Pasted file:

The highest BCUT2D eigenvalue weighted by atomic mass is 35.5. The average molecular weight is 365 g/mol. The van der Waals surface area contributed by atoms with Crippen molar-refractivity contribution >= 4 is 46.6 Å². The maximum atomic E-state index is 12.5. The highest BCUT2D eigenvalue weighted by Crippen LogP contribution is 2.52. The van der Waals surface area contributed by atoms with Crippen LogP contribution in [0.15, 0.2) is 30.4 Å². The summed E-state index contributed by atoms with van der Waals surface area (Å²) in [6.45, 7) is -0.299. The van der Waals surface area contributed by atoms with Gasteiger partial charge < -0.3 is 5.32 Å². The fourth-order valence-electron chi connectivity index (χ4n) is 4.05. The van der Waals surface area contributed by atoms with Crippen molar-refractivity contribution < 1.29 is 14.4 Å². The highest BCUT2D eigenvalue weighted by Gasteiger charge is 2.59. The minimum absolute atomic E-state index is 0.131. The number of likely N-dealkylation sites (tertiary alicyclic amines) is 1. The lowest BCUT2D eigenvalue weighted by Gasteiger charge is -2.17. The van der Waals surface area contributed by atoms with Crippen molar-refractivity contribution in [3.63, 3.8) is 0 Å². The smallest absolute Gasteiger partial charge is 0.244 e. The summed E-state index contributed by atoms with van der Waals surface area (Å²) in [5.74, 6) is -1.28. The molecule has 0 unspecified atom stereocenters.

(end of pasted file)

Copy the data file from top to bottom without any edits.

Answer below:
The highest BCUT2D eigenvalue weighted by atomic mass is 35.5. The average molecular weight is 365 g/mol. The van der Waals surface area contributed by atoms with Crippen molar-refractivity contribution >= 4 is 46.6 Å². The maximum atomic E-state index is 12.5. The highest BCUT2D eigenvalue weighted by Crippen LogP contribution is 2.52. The van der Waals surface area contributed by atoms with Crippen LogP contribution in [0.15, 0.2) is 30.4 Å². The summed E-state index contributed by atoms with van der Waals surface area (Å²) in [6.45, 7) is -0.299. The van der Waals surface area contributed by atoms with Gasteiger partial charge < -0.3 is 5.32 Å². The fourth-order valence-electron chi connectivity index (χ4n) is 4.05. The van der Waals surface area contributed by atoms with Crippen molar-refractivity contribution < 1.29 is 14.4 Å². The highest BCUT2D eigenvalue weighted by Gasteiger charge is 2.59. The minimum absolute atomic E-state index is 0.131. The number of likely N-dealkylation sites (tertiary alicyclic amines) is 1. The lowest BCUT2D eigenvalue weighted by Gasteiger charge is -2.17. The van der Waals surface area contributed by atoms with Crippen molar-refractivity contribution in [3.63, 3.8) is 0 Å². The smallest absolute Gasteiger partial charge is 0.244 e. The summed E-state index contributed by atoms with van der Waals surface area (Å²) in [5.74, 6) is -1.28. The molecule has 0 unspecified atom stereocenters.